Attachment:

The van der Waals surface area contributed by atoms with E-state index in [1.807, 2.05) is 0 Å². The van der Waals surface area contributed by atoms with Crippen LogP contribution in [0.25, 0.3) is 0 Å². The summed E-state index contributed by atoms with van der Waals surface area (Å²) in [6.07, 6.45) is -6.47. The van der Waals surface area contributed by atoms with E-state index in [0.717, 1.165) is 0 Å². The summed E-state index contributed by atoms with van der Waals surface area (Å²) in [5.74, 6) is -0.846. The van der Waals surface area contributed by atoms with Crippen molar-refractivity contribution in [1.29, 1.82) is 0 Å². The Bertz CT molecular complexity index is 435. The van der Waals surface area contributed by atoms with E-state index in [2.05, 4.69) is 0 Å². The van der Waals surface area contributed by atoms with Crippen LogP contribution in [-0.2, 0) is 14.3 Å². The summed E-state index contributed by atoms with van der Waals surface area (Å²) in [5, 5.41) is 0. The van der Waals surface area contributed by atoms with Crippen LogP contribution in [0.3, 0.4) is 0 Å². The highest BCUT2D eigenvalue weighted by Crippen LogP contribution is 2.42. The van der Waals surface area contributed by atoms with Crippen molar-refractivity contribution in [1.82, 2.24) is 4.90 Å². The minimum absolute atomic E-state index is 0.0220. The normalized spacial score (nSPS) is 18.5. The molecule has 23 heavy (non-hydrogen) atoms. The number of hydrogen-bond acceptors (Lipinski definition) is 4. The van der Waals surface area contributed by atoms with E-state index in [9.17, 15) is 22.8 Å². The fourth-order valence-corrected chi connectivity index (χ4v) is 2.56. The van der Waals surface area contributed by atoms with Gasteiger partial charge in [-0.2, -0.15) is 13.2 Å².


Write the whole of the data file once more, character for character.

The van der Waals surface area contributed by atoms with E-state index in [1.807, 2.05) is 0 Å². The van der Waals surface area contributed by atoms with Crippen LogP contribution in [0.25, 0.3) is 0 Å². The summed E-state index contributed by atoms with van der Waals surface area (Å²) in [6.07, 6.45) is -6.47. The van der Waals surface area contributed by atoms with E-state index in [0.717, 1.165) is 0 Å². The summed E-state index contributed by atoms with van der Waals surface area (Å²) in [5.74, 6) is -0.846. The van der Waals surface area contributed by atoms with Crippen molar-refractivity contribution in [1.29, 1.82) is 0 Å². The Bertz CT molecular complexity index is 435. The van der Waals surface area contributed by atoms with E-state index in [2.05, 4.69) is 0 Å². The van der Waals surface area contributed by atoms with Crippen LogP contribution in [-0.2, 0) is 14.3 Å². The summed E-state index contributed by atoms with van der Waals surface area (Å²) in [5, 5.41) is 0. The van der Waals surface area contributed by atoms with Crippen LogP contribution in [0.3, 0.4) is 0 Å². The highest BCUT2D eigenvalue weighted by Crippen LogP contribution is 2.42. The van der Waals surface area contributed by atoms with Crippen molar-refractivity contribution in [1.82, 2.24) is 4.90 Å². The minimum absolute atomic E-state index is 0.0220. The normalized spacial score (nSPS) is 18.5. The molecule has 23 heavy (non-hydrogen) atoms. The number of hydrogen-bond acceptors (Lipinski definition) is 4. The van der Waals surface area contributed by atoms with E-state index in [9.17, 15) is 22.8 Å². The fourth-order valence-corrected chi connectivity index (χ4v) is 2.56. The van der Waals surface area contributed by atoms with Gasteiger partial charge in [-0.2, -0.15) is 13.2 Å².